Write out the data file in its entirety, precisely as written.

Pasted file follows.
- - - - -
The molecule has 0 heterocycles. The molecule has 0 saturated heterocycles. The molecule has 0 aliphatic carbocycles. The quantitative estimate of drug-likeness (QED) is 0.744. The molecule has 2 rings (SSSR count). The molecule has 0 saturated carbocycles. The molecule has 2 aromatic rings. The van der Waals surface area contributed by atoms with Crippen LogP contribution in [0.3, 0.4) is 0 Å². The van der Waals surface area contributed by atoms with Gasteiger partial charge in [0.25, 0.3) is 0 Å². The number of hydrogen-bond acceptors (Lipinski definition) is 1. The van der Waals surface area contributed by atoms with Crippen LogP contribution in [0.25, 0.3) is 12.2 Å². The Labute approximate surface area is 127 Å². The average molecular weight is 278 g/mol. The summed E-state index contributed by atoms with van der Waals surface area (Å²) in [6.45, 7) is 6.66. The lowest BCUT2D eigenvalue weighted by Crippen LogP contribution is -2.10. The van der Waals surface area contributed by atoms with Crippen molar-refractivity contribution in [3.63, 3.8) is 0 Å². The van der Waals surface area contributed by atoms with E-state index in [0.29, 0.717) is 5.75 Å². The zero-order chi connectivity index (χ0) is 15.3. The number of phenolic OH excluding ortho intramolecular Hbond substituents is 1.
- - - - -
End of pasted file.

The molecule has 0 heterocycles. The molecule has 0 saturated heterocycles. The molecule has 0 aliphatic carbocycles. The quantitative estimate of drug-likeness (QED) is 0.744. The molecule has 2 rings (SSSR count). The molecule has 0 saturated carbocycles. The molecule has 2 aromatic rings. The van der Waals surface area contributed by atoms with Crippen LogP contribution in [0.3, 0.4) is 0 Å². The van der Waals surface area contributed by atoms with Gasteiger partial charge in [0.25, 0.3) is 0 Å². The number of hydrogen-bond acceptors (Lipinski definition) is 1. The van der Waals surface area contributed by atoms with Crippen LogP contribution in [0.25, 0.3) is 12.2 Å². The Labute approximate surface area is 127 Å². The average molecular weight is 278 g/mol. The summed E-state index contributed by atoms with van der Waals surface area (Å²) in [6.45, 7) is 6.66. The lowest BCUT2D eigenvalue weighted by Crippen LogP contribution is -2.10. The van der Waals surface area contributed by atoms with Crippen molar-refractivity contribution in [3.63, 3.8) is 0 Å². The van der Waals surface area contributed by atoms with E-state index in [0.29, 0.717) is 5.75 Å². The zero-order chi connectivity index (χ0) is 15.3. The number of phenolic OH excluding ortho intramolecular Hbond substituents is 1.